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# 5.3 Escape noise

There are various ways to introduce noise in formal spiking neuron models. In this section we focus on a noisy threshold' (also called escape or hazard model). In section 5.5 we will discuss noisy integration' (also called stochastic spike arrival or diffusion model). In both cases, we are interested in the effect of the noise on the distribution of interspike intervals.

In the escape model, we imagine that the neuron can fire even though the formal threshold has not been reached or may stay quiescent even though the formal threshold has been passed. To do this consistently, we introduce an escape rate' or firing intensity' which depends on the momentary state of the neuron.

## 5.3.1 Escape rate and hazard function

Given the input I and the firing time of the last spike, we can calculate the membrane potential of the Spike Response Model or the integrate-and-fire neuron from Eq. (5.1) or (5.2), respectively. In the deterministic model the next spike occurs when u reaches the threshold . In order to introduce some variability into the neuronal spike generator, we replace the strict threshold by a stochastic firing criterion. In the noisy threshold model, spikes can occur at any time with a probability density,

 = f (u - ) , (5.41)

that depends on the momentary distance between the (noiseless) membrane potential and the threshold; see Fig. 5.5. We can think of f as an escape rate similar to the one encountered in models of chemical reactions (van Kampen, 1992). In the mathematical theory of point processes, the quantity is called a stochastic intensity'. Since we use in the context of neuron models we will refer to it as a firing intensity.

Since u on the right-hand side of Eq. (5.41) is a function of time, the firing intensity is time-dependent as well. In view of Eqs. (5.1) and (5.2), we write

 (t|) = f[u(t|) - ] , (5.42)

where (t|) is the hazard introduced in Eq. (5.10). In other words, the escape rate f allows us to translate the membrane potential u(t|) into a hazard (t|).

Is Eq. (5.42) a sufficiently general noise model? We have seen in Chapter 2.2 that the concept of a pure voltage threshold is questionable. More generally, the spike trigger process could, for example, also depend on the slope = du/dt with which the threshold' is approached. In the noisy threshold model, we may therefore also consider an escape rate (or hazard) which depends not only on u but also on its derivative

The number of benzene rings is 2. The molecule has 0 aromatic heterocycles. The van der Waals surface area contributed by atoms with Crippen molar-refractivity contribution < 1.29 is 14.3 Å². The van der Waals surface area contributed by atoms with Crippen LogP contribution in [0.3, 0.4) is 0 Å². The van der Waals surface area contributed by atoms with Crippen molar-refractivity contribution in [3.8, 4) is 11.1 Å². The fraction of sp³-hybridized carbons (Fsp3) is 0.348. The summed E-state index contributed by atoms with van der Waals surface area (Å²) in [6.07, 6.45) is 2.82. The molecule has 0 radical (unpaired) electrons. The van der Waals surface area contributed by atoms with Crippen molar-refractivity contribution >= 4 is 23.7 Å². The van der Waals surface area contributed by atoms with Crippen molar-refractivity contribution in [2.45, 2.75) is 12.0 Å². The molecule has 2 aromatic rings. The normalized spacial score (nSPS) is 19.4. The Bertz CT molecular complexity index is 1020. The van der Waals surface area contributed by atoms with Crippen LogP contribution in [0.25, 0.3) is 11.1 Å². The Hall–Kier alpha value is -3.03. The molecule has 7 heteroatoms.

(t|) = f[u(t|),(t|)] . (5.43)

The choice of the escape function f in Eq. (5.42) or (5.43) is arbitrary. A reasonable condition is to require f 0 for u - . Below we discuss some simple examples of Eq. (5.42). We will return to Eq. (5.43) in Section 5.7.

Note that the hazard in Eq. (5.43) is implicitly time-dependent, via the membrane potential u(t|). In an even more general model, we could in addition include an explicit time dependence, e.g., to account for a reduced spiking probability immediately after the spike at . In the following examples we will stick to the hazard function as defined by Eq. (5.42).

### 5.3.1.1 Example: Hard and soft threshold

We have motivated the escape model by a noisy version of the threshold process. In order to explore the relation between noisy and deterministic threshold models, we consider an escape function f defined as

 f (u - ) = (5.44)

Thus, the neuron never fires if u < . On the other hand, if the mean escape time goes to zero, the neuron fires immediately when it crosses the threshold.

How can we soften' the sharp threshold? A simple choice for a soft threshold is an exponential dependence,

 f (u - ) =  exp[ (u - )] , (5.45)

where and are parameters. For , we return to the noiseless model of Eq. (5.44). Alternatively, we could introduce a piecewise linear escape rate,

 f (u - ) =  [u - ]+ = (5.46)

with slope for u > . For u > , the firing intensity is proportional to u - ; cf. Fig. 5.6. This corresponds to the intuitive idea that instantaneous firing rates increase with the membrane potential. Variants of the linear escape-rate model are commonly used to describe spike generation in, e.g., auditory nerve fibers (Miller and Mark, 1992; Siebert and Gray, 1963).

Finally, we can also use a sigmoidal escape rate (Wilson and Cowan, 1972; Abeles, 1982),

 f (u - ) = 1 + erf , (5.47)

with time constant and noise parameter . The error function is defined as

 erf(x) = exp(- y2) dy (5.48)